Sarah Krueger and Candace Sweat, WRAL-TV, February 19, 2018
Defense attorneys for the group of people charged with pulling down a Durham Confederate monument tried to poke holes in the state’s case against them Monday, arguing that the statue toppled on Aug. 14 was a symbol of white supremacy and an affront to the Constitutional right to equal protection under the law.
Prosecutors stuck to the letter in their claim that eight remaining defendants are guilty of defacing a public building or monument, conspiracy to deface a public building or monument and injury to real property. The charges are misdemeanors.
District Court Judge Frederick S. Battaglia, Jr. dismissed charges against two of the defendants — Dante Emmanuel Strobino, 35, and Peter Hull Gilbert, 39 — saying prosecutors had not proven that they were among those involved in knocking the statue over.
Outside the courtroom, Strobino did not explicitly admit his involvement, but he voiced support for those seeking to remove Confederate statues nationwide.
“We’re going to keep building our movement to fight white supremacy and to take all the statues down,” he said.
Scott Holmes, in defending Jimenez, called the statue itself a crime.
“This is not about a public monument,” Holmes said, “but about government hate speech. It was a crime to erect it and a crime to have it stand there.”
“The statue, for these folks, represented racial terrorist and intimidation, you know, like going every day to work, to the county courthouse to register to vote and seeing a symbol of the Confederacy,” said activist Eva Panjwani.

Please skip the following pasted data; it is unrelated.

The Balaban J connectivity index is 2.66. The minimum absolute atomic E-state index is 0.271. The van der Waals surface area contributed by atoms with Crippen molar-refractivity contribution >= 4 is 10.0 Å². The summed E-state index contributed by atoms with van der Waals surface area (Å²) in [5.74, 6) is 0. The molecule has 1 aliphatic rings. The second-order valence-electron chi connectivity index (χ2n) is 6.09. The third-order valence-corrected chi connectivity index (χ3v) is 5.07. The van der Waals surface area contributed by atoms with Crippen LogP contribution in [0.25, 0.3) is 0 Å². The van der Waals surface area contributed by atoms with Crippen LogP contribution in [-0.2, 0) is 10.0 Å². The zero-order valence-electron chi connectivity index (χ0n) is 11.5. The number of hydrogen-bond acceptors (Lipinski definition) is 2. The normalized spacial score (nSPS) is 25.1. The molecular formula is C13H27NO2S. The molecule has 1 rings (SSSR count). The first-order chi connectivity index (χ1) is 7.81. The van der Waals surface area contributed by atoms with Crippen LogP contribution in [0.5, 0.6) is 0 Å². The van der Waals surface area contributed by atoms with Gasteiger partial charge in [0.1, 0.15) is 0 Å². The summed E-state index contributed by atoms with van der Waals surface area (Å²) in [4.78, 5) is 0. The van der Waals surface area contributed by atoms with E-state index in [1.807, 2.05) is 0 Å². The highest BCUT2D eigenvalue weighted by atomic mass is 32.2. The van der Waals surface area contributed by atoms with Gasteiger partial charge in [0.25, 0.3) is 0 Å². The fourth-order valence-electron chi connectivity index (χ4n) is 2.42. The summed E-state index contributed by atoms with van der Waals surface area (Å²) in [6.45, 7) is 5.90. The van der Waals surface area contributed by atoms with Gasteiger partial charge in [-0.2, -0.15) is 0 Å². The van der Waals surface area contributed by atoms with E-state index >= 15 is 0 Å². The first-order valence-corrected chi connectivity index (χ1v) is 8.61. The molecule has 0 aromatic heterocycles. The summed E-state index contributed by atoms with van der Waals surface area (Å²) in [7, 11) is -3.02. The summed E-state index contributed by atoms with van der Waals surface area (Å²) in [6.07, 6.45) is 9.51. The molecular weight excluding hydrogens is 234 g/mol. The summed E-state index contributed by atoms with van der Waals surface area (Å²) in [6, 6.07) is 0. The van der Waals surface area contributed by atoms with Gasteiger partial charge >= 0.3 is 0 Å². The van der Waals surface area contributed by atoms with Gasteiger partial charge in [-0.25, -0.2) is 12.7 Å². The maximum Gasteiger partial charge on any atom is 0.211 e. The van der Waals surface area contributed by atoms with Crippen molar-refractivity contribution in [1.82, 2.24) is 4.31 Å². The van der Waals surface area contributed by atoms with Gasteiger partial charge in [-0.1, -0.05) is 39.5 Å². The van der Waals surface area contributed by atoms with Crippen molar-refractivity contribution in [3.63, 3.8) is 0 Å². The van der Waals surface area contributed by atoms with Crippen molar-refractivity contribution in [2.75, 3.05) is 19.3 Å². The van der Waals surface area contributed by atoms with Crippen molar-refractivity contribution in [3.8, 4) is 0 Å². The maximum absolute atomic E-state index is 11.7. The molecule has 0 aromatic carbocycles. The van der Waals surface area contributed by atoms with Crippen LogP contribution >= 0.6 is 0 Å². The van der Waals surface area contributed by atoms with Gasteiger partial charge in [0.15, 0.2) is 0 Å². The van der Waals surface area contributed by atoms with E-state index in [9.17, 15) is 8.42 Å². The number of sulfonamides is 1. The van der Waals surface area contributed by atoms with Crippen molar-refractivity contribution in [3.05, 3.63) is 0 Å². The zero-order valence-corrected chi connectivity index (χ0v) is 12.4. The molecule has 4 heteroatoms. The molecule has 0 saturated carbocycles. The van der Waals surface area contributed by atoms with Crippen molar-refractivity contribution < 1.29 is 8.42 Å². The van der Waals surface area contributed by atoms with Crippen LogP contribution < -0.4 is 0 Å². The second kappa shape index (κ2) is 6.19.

“I’m here for my daughter and her comrades, to get all the charges dropped or dismissed,” Mikisa Thompson said.
The march continued for several blocks, arriving at the courthouse just as Jimenez exited as a free man.
“This is a reminder that tearing down a monument for white supremacy is not a crime,” he said.
In a statement, Sheriff Mike Andrews justified the charges, saying, “While I appreciate the strong emotions surrounding this issue, the Sheriff’s Office has done its job. We applied the law for the removal and damage of public property just as we would in any other case. It’s up to the court system to decide what happens next.”
Holmes praised the defendants and compared their actions to those of the young, black men who sat at an all-white lunch counter to spur desegregation.
“It was a public nuisance, it was a threat to public safety,” he said of the Confederate statue. “They have not damaged anything. They have improved our city.”
Before finding Jimenez not guilty, Battaglia said, “You can’t pick and choose which is to stay and which is to not stay.
“Where does one draw the line? … The issue in this case is whether or not this defendant is guilty of this charge.”
In presenting evidence against Stobino, Gilbert and Jimenez, the prosecution relied heavily on video that captured the chants, crowds and actions of that day.
Video that Stacy Murphy recorded on her cellphone and posted to Facebook was eventually published by The Washington Post in reporting on the event.
Holmes put on no defense for Jimenez, relying instead on his argument against the statue itself.
Five still face trial
Takiyah Fatima Thompson, who climbed the statue, was the first to be arrested.